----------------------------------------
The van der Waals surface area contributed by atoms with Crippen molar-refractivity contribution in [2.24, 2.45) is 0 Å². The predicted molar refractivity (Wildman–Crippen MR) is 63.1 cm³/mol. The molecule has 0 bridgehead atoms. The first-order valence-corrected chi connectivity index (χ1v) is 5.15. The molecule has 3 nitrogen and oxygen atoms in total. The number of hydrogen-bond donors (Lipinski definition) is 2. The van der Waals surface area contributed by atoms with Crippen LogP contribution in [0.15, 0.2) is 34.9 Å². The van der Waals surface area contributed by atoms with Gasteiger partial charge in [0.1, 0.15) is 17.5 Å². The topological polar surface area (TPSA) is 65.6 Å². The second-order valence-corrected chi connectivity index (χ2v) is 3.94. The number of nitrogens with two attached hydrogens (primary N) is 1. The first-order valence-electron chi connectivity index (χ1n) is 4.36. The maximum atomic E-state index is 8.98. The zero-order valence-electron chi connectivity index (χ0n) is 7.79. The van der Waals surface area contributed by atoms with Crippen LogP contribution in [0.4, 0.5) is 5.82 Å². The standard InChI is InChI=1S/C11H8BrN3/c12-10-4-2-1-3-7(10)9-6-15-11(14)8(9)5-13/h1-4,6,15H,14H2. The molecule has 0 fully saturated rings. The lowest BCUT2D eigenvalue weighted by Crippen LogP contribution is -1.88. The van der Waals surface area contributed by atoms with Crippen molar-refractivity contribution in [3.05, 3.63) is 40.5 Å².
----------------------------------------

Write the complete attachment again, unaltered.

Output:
The van der Waals surface area contributed by atoms with Crippen molar-refractivity contribution in [2.24, 2.45) is 0 Å². The predicted molar refractivity (Wildman–Crippen MR) is 63.1 cm³/mol. The molecule has 0 bridgehead atoms. The first-order valence-corrected chi connectivity index (χ1v) is 5.15. The molecule has 3 nitrogen and oxygen atoms in total. The number of hydrogen-bond donors (Lipinski definition) is 2. The van der Waals surface area contributed by atoms with Crippen LogP contribution in [0.15, 0.2) is 34.9 Å². The van der Waals surface area contributed by atoms with Gasteiger partial charge in [0.1, 0.15) is 17.5 Å². The topological polar surface area (TPSA) is 65.6 Å². The second-order valence-corrected chi connectivity index (χ2v) is 3.94. The number of nitrogens with two attached hydrogens (primary N) is 1. The first-order valence-electron chi connectivity index (χ1n) is 4.36. The maximum atomic E-state index is 8.98. The zero-order valence-electron chi connectivity index (χ0n) is 7.79. The van der Waals surface area contributed by atoms with Crippen LogP contribution in [0.4, 0.5) is 5.82 Å². The standard InChI is InChI=1S/C11H8BrN3/c12-10-4-2-1-3-7(10)9-6-15-11(14)8(9)5-13/h1-4,6,15H,14H2. The molecule has 0 fully saturated rings. The lowest BCUT2D eigenvalue weighted by Crippen LogP contribution is -1.88. The van der Waals surface area contributed by atoms with Crippen molar-refractivity contribution in [3.05, 3.63) is 40.5 Å².